Indigenous people's seafood consumption. (Image: Nereus Program)
Indigenous seafood consumption 15 times higher per capita than national averages
Monday, December 05, 2016, 21:40 (GMT + 9)
Coastal Indigenous people eat, on average, 15 times more seafood per person than non-Indigenous people in the same country, finds a Nippon Foundation-Nereus Program, highlighting the need to consider food sovereignty and cultural identity as part of fisheries policy and Indigenous human rights.
“Having access to a global database that quantifies fish consumption specifically by Coastal Indigenous peoples is a critical contribution to Indigenous struggle on a number of fronts,” says Sherry Pictou, former Chief of L’sɨtkuk (Bear River First Nation) and member of the World Forum of Fisher Peoples Coordinating Committee. “Most significantly, the generation of information about the consumption of fish as food marks the critical issue of Indigenous food sovereignty.”
The first global-scale analysis of its kind study, the authors estimate that coastal Indigenous people consume 74 kg of seafood per capita, whereas the global average is 19 kg. The communities studied include recognized Indigenous groups, self-identified minority groups, and Small Island Developing States. These groups all share similar histories of marginalization and deep social and cultural connections to marine environments.
“The importance of the ocean for coastal Indigenous peoples goes way beyond seafood consumption, even though it’s often the main part of their diets,” says co-author Yoshitaka Ota, Nippon Foundation-Nereus Program Director of Policy. “For a lot of these communities, the practice of fishing forms a link to their culture that defines them as a people. It’s not just about eating fish, it’s about maintaining an identity as a distinct culture.”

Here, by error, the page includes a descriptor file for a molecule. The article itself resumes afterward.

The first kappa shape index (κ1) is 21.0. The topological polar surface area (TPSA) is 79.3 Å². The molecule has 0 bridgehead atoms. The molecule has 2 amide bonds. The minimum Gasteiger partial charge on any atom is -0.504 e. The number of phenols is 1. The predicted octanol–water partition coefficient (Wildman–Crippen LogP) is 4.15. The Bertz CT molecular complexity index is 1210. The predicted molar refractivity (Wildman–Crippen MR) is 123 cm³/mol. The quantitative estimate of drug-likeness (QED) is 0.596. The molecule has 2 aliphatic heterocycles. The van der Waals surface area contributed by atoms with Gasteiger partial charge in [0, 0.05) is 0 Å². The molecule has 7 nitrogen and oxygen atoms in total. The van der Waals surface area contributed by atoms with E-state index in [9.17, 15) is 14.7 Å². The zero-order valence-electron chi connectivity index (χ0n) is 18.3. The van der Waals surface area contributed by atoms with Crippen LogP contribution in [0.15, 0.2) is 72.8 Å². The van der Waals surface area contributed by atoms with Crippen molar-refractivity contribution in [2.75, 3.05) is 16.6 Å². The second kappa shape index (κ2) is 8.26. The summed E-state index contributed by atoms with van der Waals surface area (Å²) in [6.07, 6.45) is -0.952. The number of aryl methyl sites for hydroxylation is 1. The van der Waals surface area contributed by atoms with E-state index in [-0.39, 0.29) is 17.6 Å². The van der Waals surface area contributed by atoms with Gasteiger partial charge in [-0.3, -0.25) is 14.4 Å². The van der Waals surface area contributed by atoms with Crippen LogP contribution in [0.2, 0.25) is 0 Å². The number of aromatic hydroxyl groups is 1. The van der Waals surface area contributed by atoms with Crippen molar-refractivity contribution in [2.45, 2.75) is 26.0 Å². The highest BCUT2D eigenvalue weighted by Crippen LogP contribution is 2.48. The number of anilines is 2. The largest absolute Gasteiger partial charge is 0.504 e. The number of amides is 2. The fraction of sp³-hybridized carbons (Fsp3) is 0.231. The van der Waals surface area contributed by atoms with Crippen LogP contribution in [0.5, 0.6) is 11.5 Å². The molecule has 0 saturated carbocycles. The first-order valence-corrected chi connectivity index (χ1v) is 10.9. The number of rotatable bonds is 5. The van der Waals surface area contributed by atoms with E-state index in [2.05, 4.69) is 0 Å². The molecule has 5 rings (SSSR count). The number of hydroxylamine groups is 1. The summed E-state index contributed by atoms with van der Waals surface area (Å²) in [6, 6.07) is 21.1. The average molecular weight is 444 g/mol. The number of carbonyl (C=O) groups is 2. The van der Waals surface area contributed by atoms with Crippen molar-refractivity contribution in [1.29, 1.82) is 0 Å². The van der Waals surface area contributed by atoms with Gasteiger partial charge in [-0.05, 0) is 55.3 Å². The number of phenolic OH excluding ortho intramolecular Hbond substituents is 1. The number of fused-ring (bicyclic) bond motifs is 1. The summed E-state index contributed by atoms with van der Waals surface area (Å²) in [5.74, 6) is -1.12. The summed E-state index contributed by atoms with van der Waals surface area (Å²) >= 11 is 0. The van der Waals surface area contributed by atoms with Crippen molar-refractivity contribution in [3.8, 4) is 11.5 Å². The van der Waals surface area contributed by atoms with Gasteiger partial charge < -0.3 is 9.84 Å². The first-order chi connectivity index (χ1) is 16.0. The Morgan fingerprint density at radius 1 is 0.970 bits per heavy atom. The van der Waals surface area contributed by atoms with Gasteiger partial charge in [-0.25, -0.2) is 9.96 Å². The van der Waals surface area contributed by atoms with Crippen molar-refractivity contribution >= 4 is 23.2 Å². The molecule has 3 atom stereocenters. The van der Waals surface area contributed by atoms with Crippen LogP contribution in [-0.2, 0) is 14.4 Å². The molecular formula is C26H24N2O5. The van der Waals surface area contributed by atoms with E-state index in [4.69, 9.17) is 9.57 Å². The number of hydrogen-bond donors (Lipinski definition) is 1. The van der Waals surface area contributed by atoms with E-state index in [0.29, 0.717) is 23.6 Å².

The authors collected observed data and worked with local researchers to build a database of more than 1900 communities who altogether consume 2.1 million metric tonnes of seafood per year.
“This is the first time that Indigenous issues have been viewed in this global light in a quantitative way. If Indigenous people are not nationally recognized, they do not exist at the state level,” says lead author Andrés Cisneros-Montemayor, Nippon Foundation-Nereus Program Manager and Research Associate. “A global database shows the scale and the significance, which is extremely important to amplify their voices. It puts the people on the map.”
The ocean provides a vital source of food and economic security for these communities, while also shaping their cultural heritage and spiritual values for millennia. The study’s estimates are the base requirements for seafood, as only consumption was included and not employment and economic needs. Due to this reliance on ocean resources, climate and ecosystem changes are increasing the vulnerability of coastal Indigenous peoples.
The authors urge that not only must fish and ecosystems be protected, but also those lives and culture that depend on the ocean.
“Our goal is to provide data and analytical skills but support the community-level initiatives. We looked at this from a global perspective but we don’t advocate for top-down solutions,” says Cisneros-Montemayor. “Solutions have to come from the communities, they can lean on international laws and policy, but it has to be in a way that is appropriate to their needs and their context.”
The study A global estimate of seafood consumption by coastal Indigenous peoples was published in PLOS ONE, additional authors include Daniel Pauly, chair of the Nereus Steering Committee, and Lauren Weatherdon, Nereus collaborator.